Friday, 16 May 2008

Barack Hussein Obama

I leave you this fine evening with a column by Michael Goodwin. Have a great weekend!


It’s decided, then. In my next life, I’m Angus Young.


John McCain will win Texas easily this fall, so my vote won’t matter. Hell, it wouldn’t matter even if the race were expected to be close. I cannot in good conscience vote for McCain, whose views on immigration and other matters turn my stomach. Unless Ralph Nader‘s name appears on the ballot, therefore, I’ll refrain from voting for a presidential candidate in 2008. How will you vote?

Addendum: George W. Bush beat John Kerry, 61% to 38%, in 2004.

Curro Ergo Sum

How many of you think this man’s artificial legs give him an advantage over his rivals?

Homosexual “Marriage”

One of the lesbians quoted in this New York Times story says that all she wants is “the same rights that a 14-year-old girl in Arkansas has.” She already has such a right: to marry a man. What she doesn’t have is the right to marry her dog, her cat, her brother, her father, her car, her child, two adults, or a woman.

Disjunctive Syllogism

1. Either we forbid the watering of lawns or we turn sewage into drinking water.
2. We mustn’t forbid the watering of lawns!
3. We turn sewage into drinking water.


Here is a scene from today’s stage of the Giro d’Italia.

A Year Ago



Would somebody please break up the Cubs?


Here is Peggy Noonan’s latest column. Here is Peg Kaplan’s latest post.

Ronald Wilson Reagan (1911-2004)

Oh. My. God. Progressives are not going to tolerate one of their own (Princeton history professor Sean Wilentz, who opposed Bill Clinton’s impeachment) saying good things about Ronald Reagan. The poor man is going to be vilified.

Addendum: Here is Wilentz’s essay about Barack Obama.

John Stuart Mill’s Autobiography, Paragraph 44

Among the works read in the course of this year, which contributed materially to my development, I ought to mention a book (written on the foundation of some of Bentham’s manuscripts and published under the pseudonym of Philip Beauchamp) entitled “Analysis of the Influence of Natural Religion on the Temporal Happiness of Mankind.” This was an examination not of the truth, but of the usefulness of religious belief, in the most general sense, apart from the peculiarities of any special Revelation; which, of all the parts of the discussion concerning religion, is the most important in this age, in which real belief in any religious doctrine is feeble and precarious, but the opinion of its necessity for moral and social purposes almost universal; and when those who reject revelation, very generally take refuge in an optimistic Deism, a worship of the order of Nature, and the supposed course of Providence, at least as full of contradictions, and perverting to the moral sentiments, as any of the forms of Christianity, if only it is as completely realized. Yet, very little, with any claim to a philosophical character, has been written by sceptics against the usefulness of this form of belief. The volume bearing the name of Philip Beauchamp had this for its special object. Having been shown to my father in manuscript, it was put into my hands by him, and I made a marginal analysis of it as I had done of the Elements of Political Economy. Next to the Traité de Législation, it was one of the books which by the searching character of its analysis produced the greatest effect upon me. On reading it lately after an interval of many years, I find it to have some of the defects as well as the merits of the Benthamic modes of thought, and to contain, as I now think, many weak arguments, but with a great overbalance of sound ones, and much good material for a more completely philosophic and conclusive treatment of the subject.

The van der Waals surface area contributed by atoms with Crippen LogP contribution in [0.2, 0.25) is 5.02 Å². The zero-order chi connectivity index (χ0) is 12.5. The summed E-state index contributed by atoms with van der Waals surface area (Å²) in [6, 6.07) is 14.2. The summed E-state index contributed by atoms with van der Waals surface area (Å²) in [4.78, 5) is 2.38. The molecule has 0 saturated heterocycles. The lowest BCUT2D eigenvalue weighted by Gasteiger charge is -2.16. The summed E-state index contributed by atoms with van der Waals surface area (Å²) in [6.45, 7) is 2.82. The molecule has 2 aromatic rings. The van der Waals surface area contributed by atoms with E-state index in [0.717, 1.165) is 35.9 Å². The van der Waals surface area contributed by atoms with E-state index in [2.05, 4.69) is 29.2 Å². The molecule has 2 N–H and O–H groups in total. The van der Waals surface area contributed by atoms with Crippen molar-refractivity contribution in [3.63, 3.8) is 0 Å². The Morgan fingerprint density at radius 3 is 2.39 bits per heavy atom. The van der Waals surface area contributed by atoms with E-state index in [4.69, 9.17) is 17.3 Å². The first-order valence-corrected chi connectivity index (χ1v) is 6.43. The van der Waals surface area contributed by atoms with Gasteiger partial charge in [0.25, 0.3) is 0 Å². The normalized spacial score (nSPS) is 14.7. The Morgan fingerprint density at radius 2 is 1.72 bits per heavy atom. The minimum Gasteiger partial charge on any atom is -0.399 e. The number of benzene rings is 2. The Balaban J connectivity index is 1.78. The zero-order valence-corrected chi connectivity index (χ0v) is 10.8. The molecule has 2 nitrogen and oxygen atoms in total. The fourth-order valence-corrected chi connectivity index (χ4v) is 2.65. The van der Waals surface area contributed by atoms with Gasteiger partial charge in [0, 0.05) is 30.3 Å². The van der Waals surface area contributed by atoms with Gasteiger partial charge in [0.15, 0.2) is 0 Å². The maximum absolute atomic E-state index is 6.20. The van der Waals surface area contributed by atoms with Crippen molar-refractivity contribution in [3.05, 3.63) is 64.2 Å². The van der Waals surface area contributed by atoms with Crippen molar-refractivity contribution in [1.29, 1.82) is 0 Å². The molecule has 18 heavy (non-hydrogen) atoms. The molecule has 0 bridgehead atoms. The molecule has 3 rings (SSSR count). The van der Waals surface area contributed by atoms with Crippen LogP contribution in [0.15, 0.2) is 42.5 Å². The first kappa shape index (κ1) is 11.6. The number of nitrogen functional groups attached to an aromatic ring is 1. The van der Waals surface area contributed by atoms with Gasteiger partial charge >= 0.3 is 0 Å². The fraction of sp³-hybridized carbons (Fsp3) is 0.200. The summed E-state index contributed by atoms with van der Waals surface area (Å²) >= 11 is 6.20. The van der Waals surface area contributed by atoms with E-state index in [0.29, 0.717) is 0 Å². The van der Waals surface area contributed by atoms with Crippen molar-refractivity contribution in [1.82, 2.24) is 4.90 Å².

Note from KBJ: Do you suppose Mill knew that this pseudonymous work was by Bentham? I can’t believe he didn’t know, in which case he was being coy in this paragraph. By the way, the question of the usefulness of religious belief is separate from the question of its truth. One can ask of any belief, including the belief that 2 + 2 = 4, whether it is useful. The answer has no bearing on whether the belief is true. There can be true and useful beliefs, true but useless beliefs, false but useful beliefs, and false and useless beliefs. To a philosopher, the only question is whether religious belief is true. Psychologists are interested in the causal antecedents and consequents of religious belief. Moralists such as Bentham are interested in the usefulness of religious belief. Some people, such as Brian Leiter, conflate the three inquiries, which shows that they lack philosophical aptitude.


What’s the best movie you’ve ever seen, and why?

From Today’s New York Times

To the Editor:

Re “Raspberry for Barry,” by Maureen Dowd (column, May 14):

Appalling as they are, the racist attitudes expressed by some voters in West Virginia before the Democratic primary there should come as no surprise.

On the other hand, they should also not be used as a convenient explanation for Barack Obama’s crushing defeat there.

Racism has been used as a handy excuse everywhere Senator Obama hasn’t won—indeed, everywhere he hasn’t won by a wide margin. It’s as if there’s a presumption that triumph for Mr. Obama is the natural order of things, and that when it doesn’t happen, evil has been afoot.

But surely there are other reasons a candidate who has not finished even a single Senate term, who speaks in glowing generalities and who has been tied to an assortment of embarrassing figures might lose badly at least some of the time, especially in states where a key demographic group whose support he essentially monopolizes is thin on the ground.

Eric B. Lipps
Staten Island, May 14, 2008